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Friends of the Family:
Saints for the Home
When St. Margaret of Cortona was canonized in 1728 she was held up to the faithful as "a second Magdalene," a woman who turned away from her sinful life and spent the rest of her days in prayer and penance. That single mothers might have a patron saint was unthinkable at the time.
Nor would it have occurred to the pilgrims at the tomb of St. Elizabeth of Hungary to ask her help with problematic in-laws. They sought out St. Elizabeth because in her life she had cared for the sick and the dying, and they hoped that through her intercession they would be healed of their illnesses.
But the cult of the saints is not a rigid thing. History shows us that the reasons why the faithful turn to certain saints change from place to place and from age to age. When divorce was rare, a patron saint for divorcing couples was unnecessary. Today, when so marry marriages end in divorce, the divorced and the divorcing have as their patron St. Helen, whose husband terminated their marriage so he could marry a Roman princess.
St. Matilda is a classic example of how devotion to a saint has evolved over the centuries. At the beginning of her cult she was considered the special patron of her descendants, the guardian of the Ottonian dynasty she and her husband, Henry the Fowler, had started in Germany. Once the royal line of the Ottonians had died out, Matilda's patronage was expanded. Throughout the Middle Ages, when selflessness was not a common traitamong the upper classes, the Church held up St. Matilda as a model for all female rulers. Queens and empresses are rare today, but parents with disappointing children are common. So devotion to St. Matilda has shifted once again.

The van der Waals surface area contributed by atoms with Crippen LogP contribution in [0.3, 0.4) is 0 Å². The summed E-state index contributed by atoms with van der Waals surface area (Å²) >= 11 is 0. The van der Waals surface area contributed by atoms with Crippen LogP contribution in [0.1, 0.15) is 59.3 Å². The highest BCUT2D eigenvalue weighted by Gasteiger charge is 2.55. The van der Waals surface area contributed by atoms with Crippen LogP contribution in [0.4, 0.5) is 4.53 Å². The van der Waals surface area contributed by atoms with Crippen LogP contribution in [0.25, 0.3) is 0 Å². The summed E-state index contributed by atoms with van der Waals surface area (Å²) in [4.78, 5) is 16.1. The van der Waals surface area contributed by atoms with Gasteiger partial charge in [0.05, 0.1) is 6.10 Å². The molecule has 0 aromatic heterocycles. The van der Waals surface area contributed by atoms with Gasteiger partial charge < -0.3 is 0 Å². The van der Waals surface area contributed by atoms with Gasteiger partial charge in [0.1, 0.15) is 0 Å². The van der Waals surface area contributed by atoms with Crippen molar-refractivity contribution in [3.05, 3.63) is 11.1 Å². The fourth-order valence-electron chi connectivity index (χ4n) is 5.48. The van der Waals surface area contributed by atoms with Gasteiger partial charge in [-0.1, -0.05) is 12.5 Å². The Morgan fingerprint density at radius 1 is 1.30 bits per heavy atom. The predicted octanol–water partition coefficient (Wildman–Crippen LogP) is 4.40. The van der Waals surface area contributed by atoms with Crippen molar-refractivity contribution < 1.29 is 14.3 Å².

Among the saints presented in this chapter, only St. Gerard Majella has remained consistent. Since his death he has been the favored intercessor for expectant mothers. Certainly the Redemptorists have fostered this devotion to their greatest wonder-working saint, but there is another reason why St. Gerard's "specialty" has not changed: in spite of advances in medical science, the anxiety of pregnancy and childbirth remains universal. And the many miracles in the delivery room attributed to St. Gerard's intercession only strengthen devotion to him under this title.
For Expectant Mothers
St. Gerard Majella (1726-1755) Feast day: October 16
The first expectant mothers who invoked St. Gerard Majella did
so at a time when many mothers and infants did not survive
childbirth. Although most pregnancies these days end happily,
expectant mothers still invoke St. Gerard to protect them
and safeguard the life within their wombs.
Gerard Majella was born in Mura Lucano, a town fifty miles south of Naples. While still a little boy he showed signs of piety, so much so that he was granted permission to receive Holy Communion every other day, a rare privilege for the time. His mother said her son "was born for Heaven."